I also made sure that when I was resting and recovering from an injury, I was taking the time to improve my knowledge of my body so that I could spot any signals suggesting the injury is resurfacing in the future, and learning what my body needed to prevent further strain and damage. I could then apply this knowledge when I returned to dancing, through adapting exercises where needed and strengthening specific muscle groups to support my injury.’
 Simmel, L. (2014) Dance Medicine in Practice, Oxon & USA & Canada: Routledge, p. 227-237
Read my blog post all about my 6-month internship with Exim Dance Company and Plymouth Dance.
I have just completed my joint internship with Exim Dance Company and Plymouth Dance (PD) so it’s time to reflect on what I have enjoyed, learned and achieved since September 2018.
One of my biggest achievements with Exim has been finding a real enjoyment and passion for teaching; from primary schools to youth companies to adult disability classes. I have loved being able to develop a relationship with each of the different groups I teach, and see them develop week on week, both as individuals and as a group.
I have loved being able to use my creative skills to design youth company logos and lots of posters for Exim’s classes, intensives and courses, as well as organise updates for both Exim and Plymouth Dance’s websites. I also ran multiple social media campaigns including the AVIVA Fund, Easter Youth Dance Intensive and Exim Dance Company facts, statistics and throwbacks. I…
It is common knowledge that there has been a decline in young people taking dance and creative arts subjects in recent years, but is it a lack of interest or is there a lack of opportunity and choice. Government figures published in January 2019 show that uptake of creative subjects at GCSE has fallen almost 18% since 2014/15.  So why are the creative arts disappearing in education and at what cost?
To not include the creative arts as part of the national curriculum, or even providing it as an option, sends a message that they are not valuable subjects within in young people’s education (or as a career choice). When in fact, dance and other art forms cultivate many transferable skills, including communication and interpersonal skills, critical writing skills, development of intuition, as well as a deeper understanding of one’s own body and mind. Furthermore, there is evidence that participation in school-based dance interventions can result in healthy lifestyle changes outside of school. 
Fortunately, all is not lost; there are many organisations across the country that appreciate the importance of dance in education and are trying their best to keep performance arts available and accessible to children and young people. Exim Dance Company, based in Plymouth, is an example of this, who provide a variety of regular classes and outreach workshops to school children from 4 to 18 years, both within and outside of school settings. These opportunities are valuable to the young people who feel they are not receiving enough, if any, creative arts education within the school curriculum.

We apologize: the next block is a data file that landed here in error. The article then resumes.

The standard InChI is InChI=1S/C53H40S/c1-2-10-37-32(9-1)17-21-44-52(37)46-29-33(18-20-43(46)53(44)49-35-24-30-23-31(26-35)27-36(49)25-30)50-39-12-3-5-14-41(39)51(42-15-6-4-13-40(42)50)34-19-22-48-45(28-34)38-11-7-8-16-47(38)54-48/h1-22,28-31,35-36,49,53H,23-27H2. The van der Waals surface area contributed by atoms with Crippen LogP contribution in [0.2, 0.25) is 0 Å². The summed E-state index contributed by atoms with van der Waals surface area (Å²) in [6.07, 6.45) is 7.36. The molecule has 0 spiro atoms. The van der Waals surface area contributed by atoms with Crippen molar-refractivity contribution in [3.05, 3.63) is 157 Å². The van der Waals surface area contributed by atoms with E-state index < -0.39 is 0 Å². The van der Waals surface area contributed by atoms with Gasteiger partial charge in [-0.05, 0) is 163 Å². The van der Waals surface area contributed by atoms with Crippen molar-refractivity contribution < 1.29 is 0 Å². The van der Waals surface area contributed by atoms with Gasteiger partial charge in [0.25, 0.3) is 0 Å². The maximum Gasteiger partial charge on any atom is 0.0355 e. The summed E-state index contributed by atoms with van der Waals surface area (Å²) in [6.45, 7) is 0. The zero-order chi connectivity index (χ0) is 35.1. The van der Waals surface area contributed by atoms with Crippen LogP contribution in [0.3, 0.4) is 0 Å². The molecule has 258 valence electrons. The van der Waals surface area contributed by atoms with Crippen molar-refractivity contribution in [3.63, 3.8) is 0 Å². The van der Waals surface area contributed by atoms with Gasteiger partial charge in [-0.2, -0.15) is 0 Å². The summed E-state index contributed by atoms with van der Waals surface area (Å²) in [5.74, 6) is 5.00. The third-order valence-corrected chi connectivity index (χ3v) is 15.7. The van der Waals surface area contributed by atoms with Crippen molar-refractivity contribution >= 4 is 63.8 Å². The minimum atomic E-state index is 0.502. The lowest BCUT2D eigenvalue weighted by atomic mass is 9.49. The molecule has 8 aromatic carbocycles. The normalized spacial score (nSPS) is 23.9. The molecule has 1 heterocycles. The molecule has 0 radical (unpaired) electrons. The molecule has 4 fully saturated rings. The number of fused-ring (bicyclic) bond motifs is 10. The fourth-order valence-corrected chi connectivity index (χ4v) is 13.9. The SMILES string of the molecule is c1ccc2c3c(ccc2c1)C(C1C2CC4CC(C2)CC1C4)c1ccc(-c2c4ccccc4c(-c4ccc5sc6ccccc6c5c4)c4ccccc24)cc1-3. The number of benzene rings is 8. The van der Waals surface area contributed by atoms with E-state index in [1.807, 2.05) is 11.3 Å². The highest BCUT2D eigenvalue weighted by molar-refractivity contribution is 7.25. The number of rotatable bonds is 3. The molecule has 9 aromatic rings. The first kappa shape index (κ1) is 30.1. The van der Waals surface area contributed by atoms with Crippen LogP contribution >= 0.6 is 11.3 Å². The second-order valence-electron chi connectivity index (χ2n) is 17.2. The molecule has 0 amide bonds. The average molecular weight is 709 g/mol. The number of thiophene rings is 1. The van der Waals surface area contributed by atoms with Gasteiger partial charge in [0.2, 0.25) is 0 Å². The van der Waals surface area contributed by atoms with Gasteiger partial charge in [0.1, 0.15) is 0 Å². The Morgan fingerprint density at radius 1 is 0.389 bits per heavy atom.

In their recent statistics report, it is shown that in 2018 Exim Dance Company’s engagement with young people increased by 64.4% from 2017, thus showing the demand for continuing to provide creative arts opportunities. Being able to access dance at this age introduces a huge range of benefits, including building self-confidence, teamwork and leadership skills, and being active which improves physical health and mental wellbeing.
The Incorporated Society of Musicians is a collection of music, dance and drama companies who have come together to boost awareness of the decline of the creative arts in education and to make a change so that they can thrive. The campaign, ‘Bacc for the Future’ has been created, to strive for the English baccalaureate to be abolished or reformed, due to the damage it is doing to creative subjects in schools 
To conclude, dance and other creative arts subjects have been proven to teach a huge range of valuable personal developmental and social skills to young people. If you agree that creative arts subjects should be protected and nourished within the school curriculum, you can sign to the ‘Bacc for the Future’ campaign here: https://baccforthefuture.com/sign-up
  Incorporated Society of Musicians (2019) Bacc for the Future: Write to your MP
 Keay, J. and Spence, J. (2009) Essentially Dance pilot project evaluation report, London: Roehampton University
This is a space for a set of articles I will be writing, focusing on different aspects of dance, including training, performance and education. I will be drawing from research as well as personal experience within the field.
What content to expect:
> Advice for those currently studying (or thinking about studying) dance at higher education level, and things I have learned from my own experiences during my dance training at Plymouth Conservatoire in the UK.
> Looking at the relevant research surrounding current issues and topics within performance art and dance politics, both within the industry and its effects on the wider community. This will including posting sections of my First Class dissertation which looks at the mental health benefits of dance across a range of ages and communities.
> Reviews of dance and dance theatre performances I have seen.
Please note that I am not a professional writer and reviews and advise will be my personal opinions and perspectives. All research will be appropriately cited.
I am an advocate for dance and I hope to attract an audience of both dancers and non dancers, and aim to provoke deeper thoughts surrounding the themes I cover.
I hope you enjoy the content that I present.
Linked In: Martha Scholefield Professional Twitter: @ms_danceartist